We surface midtown; we pass by a discontent crowd in front of the Footlocker shoe store. Junior predicts their horoscope said, ‘Anyone who stayed up all night long waiting to buy shoes should get a life. You’re nuts.’ At One Penn Plaza black glass skyscraper doors are locked. Several other GRE candidates poke at the revolving doors to no avail. A cleaning man pushing a garbage bin tells us to go around to the 34th Street entrance. Junior goes on with his horoscope predictions, ‘You shall bang at doors and no one shall open them for you.’ I add, ‘But a guardian angel in the shape of a sanitation officer shall direct you to the right Heavenly Gates.’ In the warm hallway, the receptionist is satisfied with his papers and tells me to go my merry way. I am not to accompany a young man who’s not under 16. I am sleepy, but my son says my mission has indeed been accomplished. He shall overcome. I pass him the victuals and I walk across town to take the bus uptown, and to experience the city in winter on a Saturday morning.  
Not much. Piles of black garbage bags like rocks in front of beautiful buildings with lovely lace like embellishments, a shiny pink marble wall, then as I stand in the middle of the crosswalk the far off horizon at the end of the long avenue sided by skyscrapers. A few people walk their dogs, huskies with blue eyes seem to be the rage. A rickety old gentleman clambers a few steps with his walking stick. Bushes with dried leaves, or evergreen leaves, partially covered by the white of snow. The sunshine dresses the mute city colors in golden hues. In the bus stop, two wrapped-up women. The ticket machine doesn’t release my transfer receipt. I call the MTA to tell them the machine is not doing its job. A smiling guy shows up in a hoody and military camouflage parka with unlaced Timberland boots. He picks metro cards from the sidewalk and inserts them in the machine. When the MTA worker responds, I see my ticket coming out of the machine. Problem solved without uncooperative debates.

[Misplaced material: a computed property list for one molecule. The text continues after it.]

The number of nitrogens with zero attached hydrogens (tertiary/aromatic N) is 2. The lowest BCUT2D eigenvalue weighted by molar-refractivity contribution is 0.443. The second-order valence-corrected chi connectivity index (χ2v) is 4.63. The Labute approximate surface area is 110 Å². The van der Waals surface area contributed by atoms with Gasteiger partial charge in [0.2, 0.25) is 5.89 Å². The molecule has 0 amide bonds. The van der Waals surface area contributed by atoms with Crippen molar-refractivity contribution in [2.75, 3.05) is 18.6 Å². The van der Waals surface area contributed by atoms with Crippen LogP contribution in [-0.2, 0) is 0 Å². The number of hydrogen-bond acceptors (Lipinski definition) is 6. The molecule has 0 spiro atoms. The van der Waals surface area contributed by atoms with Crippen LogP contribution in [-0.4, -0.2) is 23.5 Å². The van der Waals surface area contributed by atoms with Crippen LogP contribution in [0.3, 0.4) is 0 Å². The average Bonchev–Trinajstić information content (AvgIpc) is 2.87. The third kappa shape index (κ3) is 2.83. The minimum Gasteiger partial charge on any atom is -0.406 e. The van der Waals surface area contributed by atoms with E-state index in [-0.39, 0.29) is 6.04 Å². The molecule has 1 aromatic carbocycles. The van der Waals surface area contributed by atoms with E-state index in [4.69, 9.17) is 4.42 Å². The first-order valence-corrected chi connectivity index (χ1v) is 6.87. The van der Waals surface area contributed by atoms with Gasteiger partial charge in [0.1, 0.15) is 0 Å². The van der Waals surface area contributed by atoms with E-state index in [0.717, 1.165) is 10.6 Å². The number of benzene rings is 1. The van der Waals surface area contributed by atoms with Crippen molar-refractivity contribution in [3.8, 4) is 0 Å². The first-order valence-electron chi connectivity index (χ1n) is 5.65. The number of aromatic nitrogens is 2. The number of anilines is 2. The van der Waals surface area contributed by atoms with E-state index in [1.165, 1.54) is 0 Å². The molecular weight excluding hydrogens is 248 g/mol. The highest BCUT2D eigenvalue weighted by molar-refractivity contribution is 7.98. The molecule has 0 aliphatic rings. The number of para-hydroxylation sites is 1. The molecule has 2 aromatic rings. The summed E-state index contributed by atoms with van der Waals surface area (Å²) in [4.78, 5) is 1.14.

Finally, the bus comes. I bask in its protective warmth. I do not wish to be out in the cold. How frail to be a human. We pass by stores. Same Duane Reads, same Starbucks, same Walgreens every ten blocks or so. Last evening, a fellow bus traveler talking on her phone about how one of her clients managed to fire 4 of his therapists. ‘He’s a sociopath by the casebook,’ she says loudly. A gorgeous guy with a head of long white hair smiles amused. I am reluctant. Maybe he’s high on something, maybe he’s mad. Still wouldn’t it be nice to meet someone who finds same things that I do? Only I wasn’t up to the occasion, all wrapped up. I got off and my umbrella flipped over from the wind. I threw it in the garbage in front of my building. First time I’ve behaved ungreen. Throwing broken umbrellas like everybody else instead of fixing them. But they chip at my image. I could have made a friend. He was so nice to look at with his hair, his swarthy face, his black coat and blue jeans. Even the shoes. Oh, well.
I went straight to bed. At noon, junior arrives. Done. Good enough grades to get him into the colleges he wants to go to for his Master’s. ‘They didn’t even ask for the State ID. Greencard was enough. And what kind of test was that?’ ‘Told you so.’ ‘Yes, you did.’
He goes to sleep for half an hour. I’m positive he’ll sleep for hours and hours. I plunge into the screen. I jump up when he bursts into the kitchen ululating. He teases me that he often has to repeat his answers to my questions. I suggest he should volunteer them twice unasked. He jokes about our nonsensical conversations. I say, ‘Titerborough Bridge.’ He says, ‘Chestnuts.’ Right.
Laughter again in our kitchen. Damn GRE. He did it. Yes, he did it. I want to make myself useful. He fills the orange laundry bag. He leaves for his friends, energized. I snuggle in bed reading humorous British stories.
Oh, the to-do list, oh, the to-do list…. still undone, still undone… and yet, mission accomplished. For one month he was at it, preparing for the dour GRE test. And I had his back. Smoothies, goulash, pancakes, stuffed peppers.  
Oh, the to-do list, oh, the to-do list…. Still undone, still undone…

New York,
Saturday, January 26th, 2013

Proofreading by Ethan Black,

Well, here you have it: If you’d like to throw a bit of money my way to keep my endeavors going, and also enable me to spread the money to my various causes, freedom of speech and the right to pursue one's happiness being among them, I’d be grateful.